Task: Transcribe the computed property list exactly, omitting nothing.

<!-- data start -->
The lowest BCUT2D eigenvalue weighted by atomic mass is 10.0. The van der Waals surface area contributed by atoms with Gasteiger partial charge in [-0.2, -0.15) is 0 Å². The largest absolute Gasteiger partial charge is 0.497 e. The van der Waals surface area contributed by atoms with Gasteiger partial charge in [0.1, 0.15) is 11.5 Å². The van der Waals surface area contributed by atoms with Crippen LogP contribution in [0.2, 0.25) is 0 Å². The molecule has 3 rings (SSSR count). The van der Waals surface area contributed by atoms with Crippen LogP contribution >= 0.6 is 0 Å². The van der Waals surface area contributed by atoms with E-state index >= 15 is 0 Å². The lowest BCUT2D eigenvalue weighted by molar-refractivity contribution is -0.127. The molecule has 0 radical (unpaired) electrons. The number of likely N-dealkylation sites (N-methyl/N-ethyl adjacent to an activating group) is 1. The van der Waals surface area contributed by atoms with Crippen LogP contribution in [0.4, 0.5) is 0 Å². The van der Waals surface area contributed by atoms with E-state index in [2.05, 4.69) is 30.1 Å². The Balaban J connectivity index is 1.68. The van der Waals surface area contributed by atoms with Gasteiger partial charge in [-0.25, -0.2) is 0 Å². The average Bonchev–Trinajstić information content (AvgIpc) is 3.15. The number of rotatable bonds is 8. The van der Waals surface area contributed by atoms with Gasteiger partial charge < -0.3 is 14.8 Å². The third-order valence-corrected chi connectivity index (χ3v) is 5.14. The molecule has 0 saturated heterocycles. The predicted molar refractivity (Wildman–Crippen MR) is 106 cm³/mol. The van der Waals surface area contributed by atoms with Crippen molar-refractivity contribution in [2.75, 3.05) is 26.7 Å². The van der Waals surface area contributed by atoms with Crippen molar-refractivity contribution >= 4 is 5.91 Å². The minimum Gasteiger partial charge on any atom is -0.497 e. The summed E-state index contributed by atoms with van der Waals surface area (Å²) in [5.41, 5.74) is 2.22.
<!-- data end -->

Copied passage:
The lowest BCUT2D eigenvalue weighted by atomic mass is 10.0. The van der Waals surface area contributed by atoms with Gasteiger partial charge in [-0.2, -0.15) is 0 Å². The largest absolute Gasteiger partial charge is 0.497 e. The van der Waals surface area contributed by atoms with Gasteiger partial charge in [0.1, 0.15) is 11.5 Å². The van der Waals surface area contributed by atoms with Crippen LogP contribution in [0.2, 0.25) is 0 Å². The molecule has 3 rings (SSSR count). The van der Waals surface area contributed by atoms with Crippen LogP contribution >= 0.6 is 0 Å². The van der Waals surface area contributed by atoms with E-state index >= 15 is 0 Å². The lowest BCUT2D eigenvalue weighted by molar-refractivity contribution is -0.127. The molecule has 0 radical (unpaired) electrons. The number of likely N-dealkylation sites (N-methyl/N-ethyl adjacent to an activating group) is 1. The van der Waals surface area contributed by atoms with Crippen LogP contribution in [0.4, 0.5) is 0 Å². The van der Waals surface area contributed by atoms with E-state index in [2.05, 4.69) is 30.1 Å². The Balaban J connectivity index is 1.68. The van der Waals surface area contributed by atoms with Gasteiger partial charge in [-0.25, -0.2) is 0 Å². The average Bonchev–Trinajstić information content (AvgIpc) is 3.15. The number of rotatable bonds is 8. The van der Waals surface area contributed by atoms with Gasteiger partial charge < -0.3 is 14.8 Å². The third-order valence-corrected chi connectivity index (χ3v) is 5.14. The molecule has 0 saturated heterocycles. The predicted molar refractivity (Wildman–Crippen MR) is 106 cm³/mol. The van der Waals surface area contributed by atoms with Crippen molar-refractivity contribution in [2.75, 3.05) is 26.7 Å². The van der Waals surface area contributed by atoms with Crippen molar-refractivity contribution >= 4 is 5.91 Å². The minimum Gasteiger partial charge on any atom is -0.497 e. The summed E-state index contributed by atoms with van der Waals surface area (Å²) in [5.41, 5.74) is 2.22.